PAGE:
Common Workplace Injuries For Tradies
As tradies are three times more likely to be injured on the job than other types of workers, workplace injuries remain a concern for employers, employees, and contract workers alike. While anybody can potentially get injured at work, certain roles in particular industries— such as tradies on construction sites— are more likely to experience a workplace injury and file a claim.
Despite workplace injuries still occurring, there are ways to reduce their likelihood and improve potential outcomes. One way to do this is by seeing an allied health professional like an osteopath, physiotherapist, or chiropractor, and working together in an effort to reduce pain and decrease the risk of further injury.
This blog explores what the most common workplace injuries are for tradies, and how an allied health professional such as an osteo, chiro, or physio may be able to help. To make an appointment for one of these services or another allied health service such as podiatry or sports physiotherapy, contact our team at Northern Spinal today.
Which Workplaces Are Most At Risk For Workplace Injuries?
Labourers made up the highest percentage of Australian workers to file a serious claim relating to a workplace injury in 2019- 2020, where they represented 24% of the claims lodged. This was followed by community and personal service workers at 19%, technicians and trades workers also at 19%, and machinery operators and drivers at 14%.
Why Are Tradies At Higher Risk For Workplace Injuries?
Tradies such as carpenters, plumbers, and electricians are the most likely to be seriously injured on a job site, and many injuries are the result of body stressing.
Body stressing can refer to muscle stress caused by carrying, lifting, or pulling an object, or another activity that places stress on the muscle. As tradies tend to carry out these tasks most often, they are more at risk of workplace injuries such as body stressing.
Other types of serious injuries that may affect tradies are:
- Falls, trips, or slips from the same level or a different height
- Being hit by a moving object
- Being hit by a falling object
- Hitting either moving or stationary objects with their body
This list is not exhaustive, as other mechanisms can also cause workplace injuries.
The Most Common Work Injuries For Tradies
As body stressing— stress placed on muscles— is the most common type of workplace injury for tradies, many of the injuries tradies acquire on the job are musculoskeletal in nature. Joint and ligament injuries are also common.
1. Shoulder dislocation
A shoulder dislocation is when the head of the shoulder joint gets forcibly separated from the scapula. As the shoulder is the most mobile joint in the body, it is more susceptible to dislocation than other joints. Tradies are prone to shoulder dislocation through trips and falls, whether it is from a height or on the same level.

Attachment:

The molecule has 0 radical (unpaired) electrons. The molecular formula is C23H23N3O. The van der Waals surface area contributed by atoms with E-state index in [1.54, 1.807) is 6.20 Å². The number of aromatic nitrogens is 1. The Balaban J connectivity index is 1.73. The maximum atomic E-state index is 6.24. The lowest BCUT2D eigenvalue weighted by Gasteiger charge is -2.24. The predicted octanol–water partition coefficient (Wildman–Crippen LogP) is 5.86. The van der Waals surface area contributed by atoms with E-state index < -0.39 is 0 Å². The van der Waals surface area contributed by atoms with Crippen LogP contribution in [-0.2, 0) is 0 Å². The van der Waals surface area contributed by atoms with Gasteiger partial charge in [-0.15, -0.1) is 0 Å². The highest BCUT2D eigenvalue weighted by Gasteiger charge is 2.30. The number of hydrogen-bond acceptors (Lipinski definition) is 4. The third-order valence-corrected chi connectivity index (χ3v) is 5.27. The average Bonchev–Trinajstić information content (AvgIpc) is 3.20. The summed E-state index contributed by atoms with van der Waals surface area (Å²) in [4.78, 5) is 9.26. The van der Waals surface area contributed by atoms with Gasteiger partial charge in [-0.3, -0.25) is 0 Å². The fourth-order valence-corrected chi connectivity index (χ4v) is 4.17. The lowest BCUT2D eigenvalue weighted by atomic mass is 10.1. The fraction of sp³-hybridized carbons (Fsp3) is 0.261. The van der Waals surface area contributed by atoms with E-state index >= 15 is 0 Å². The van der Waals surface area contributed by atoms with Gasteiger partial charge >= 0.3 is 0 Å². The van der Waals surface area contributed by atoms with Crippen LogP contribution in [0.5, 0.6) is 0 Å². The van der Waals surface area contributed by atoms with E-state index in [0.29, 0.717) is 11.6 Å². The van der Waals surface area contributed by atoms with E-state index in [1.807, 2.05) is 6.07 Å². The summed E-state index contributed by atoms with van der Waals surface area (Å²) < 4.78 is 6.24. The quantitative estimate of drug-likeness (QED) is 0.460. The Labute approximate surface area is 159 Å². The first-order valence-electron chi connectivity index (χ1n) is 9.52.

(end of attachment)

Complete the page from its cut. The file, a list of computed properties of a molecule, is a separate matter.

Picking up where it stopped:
2. Cartilage injuries
Cartilage injuries typically occur in the knee cartilage, though the cartilage in the hips, ankles, and elbows can also be affected. The knee joint contains two types of cartilage, and they help with shock absorption and joint stability. As a result, injuring your knee cartilage through forceful wrenching or a direct impact can cause instability, weakness, and knee pain.
3. Ankle sprain
Ankle sprains are a common injury among many types of people, including tradies. You can sprain your ankle by making a sudden movement or twist, where the ligaments are forced beyond their usual range of motion. The treatment for an ankle sprain depends on the grade of the injury, which ranges from 1 (mild) to 3 (severe).
4. Low back pain, or acute non-specific low back pain (LBP)
Low back pain can be due to an issue with a disc, ligament, or muscle. Most low back pain is non-specific, meaning the cause of the pain may not be identifiable. Workplace injuries to the low back tend to be acute, as this means it wasn’t triggered by an underlying condition.
5. Muscle tears
Muscles such as the quadriceps, calf, and hamstring account for many muscle tears in the construction industry. The quadriceps are located on the front of your thigh and are usually injured when slowing down, while calf tears occur most frequently when pushing off from working and hamstring tears are usually acquired by overstretching.
Hey Tradies: Do You Have A Workplace Injury?
Many tradies put up with aches and pains as part of the job, but it doesn’t need to be that way. While acknowledging and working on an injury with an allied health professional may help it feel better in the short term, it’s also a good long-term strategy as it can decrease the chance of small injuries becoming bigger.
An allied health professional such as a chiropractor or physiotherapist may help to reduce pain now and in the future, due to their thorough understanding of the body, how it moves, and possible treatment options. To book an appointment with one of our knowledgeable allied health practitioners, contact us at Northern Spinal today.